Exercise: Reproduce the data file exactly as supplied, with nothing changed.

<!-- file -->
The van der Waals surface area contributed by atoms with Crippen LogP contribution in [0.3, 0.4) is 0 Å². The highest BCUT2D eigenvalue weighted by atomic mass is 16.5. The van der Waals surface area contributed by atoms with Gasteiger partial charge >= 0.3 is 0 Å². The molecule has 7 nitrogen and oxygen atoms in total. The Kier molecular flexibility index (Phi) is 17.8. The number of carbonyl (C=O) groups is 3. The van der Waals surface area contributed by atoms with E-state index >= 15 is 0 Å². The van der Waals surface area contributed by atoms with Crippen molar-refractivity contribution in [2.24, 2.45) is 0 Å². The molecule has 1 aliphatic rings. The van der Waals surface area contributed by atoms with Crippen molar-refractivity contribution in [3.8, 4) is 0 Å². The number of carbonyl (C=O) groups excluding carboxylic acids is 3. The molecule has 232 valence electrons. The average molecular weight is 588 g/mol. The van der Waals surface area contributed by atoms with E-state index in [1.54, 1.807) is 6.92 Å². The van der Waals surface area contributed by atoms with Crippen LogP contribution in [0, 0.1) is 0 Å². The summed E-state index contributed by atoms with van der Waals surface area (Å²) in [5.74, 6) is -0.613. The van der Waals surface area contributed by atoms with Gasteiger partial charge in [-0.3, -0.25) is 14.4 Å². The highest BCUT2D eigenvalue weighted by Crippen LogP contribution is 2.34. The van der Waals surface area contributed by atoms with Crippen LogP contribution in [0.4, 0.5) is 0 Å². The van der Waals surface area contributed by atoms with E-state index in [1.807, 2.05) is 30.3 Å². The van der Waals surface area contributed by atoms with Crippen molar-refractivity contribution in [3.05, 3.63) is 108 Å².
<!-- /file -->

The van der Waals surface area contributed by atoms with Crippen LogP contribution in [0.3, 0.4) is 0 Å². The highest BCUT2D eigenvalue weighted by atomic mass is 16.5. The van der Waals surface area contributed by atoms with Gasteiger partial charge >= 0.3 is 0 Å². The molecule has 7 nitrogen and oxygen atoms in total. The Kier molecular flexibility index (Phi) is 17.8. The number of carbonyl (C=O) groups is 3. The van der Waals surface area contributed by atoms with E-state index >= 15 is 0 Å². The van der Waals surface area contributed by atoms with Crippen molar-refractivity contribution in [2.24, 2.45) is 0 Å². The molecule has 1 aliphatic rings. The van der Waals surface area contributed by atoms with Crippen molar-refractivity contribution in [3.8, 4) is 0 Å². The number of carbonyl (C=O) groups excluding carboxylic acids is 3. The molecule has 232 valence electrons. The average molecular weight is 588 g/mol. The van der Waals surface area contributed by atoms with E-state index in [1.54, 1.807) is 6.92 Å². The van der Waals surface area contributed by atoms with Crippen LogP contribution in [0, 0.1) is 0 Å². The summed E-state index contributed by atoms with van der Waals surface area (Å²) in [5.74, 6) is -0.613. The van der Waals surface area contributed by atoms with Gasteiger partial charge in [-0.3, -0.25) is 14.4 Å². The highest BCUT2D eigenvalue weighted by Crippen LogP contribution is 2.34. The van der Waals surface area contributed by atoms with Crippen LogP contribution in [0.4, 0.5) is 0 Å². The van der Waals surface area contributed by atoms with E-state index in [1.807, 2.05) is 30.3 Å². The van der Waals surface area contributed by atoms with Crippen molar-refractivity contribution in [3.05, 3.63) is 108 Å².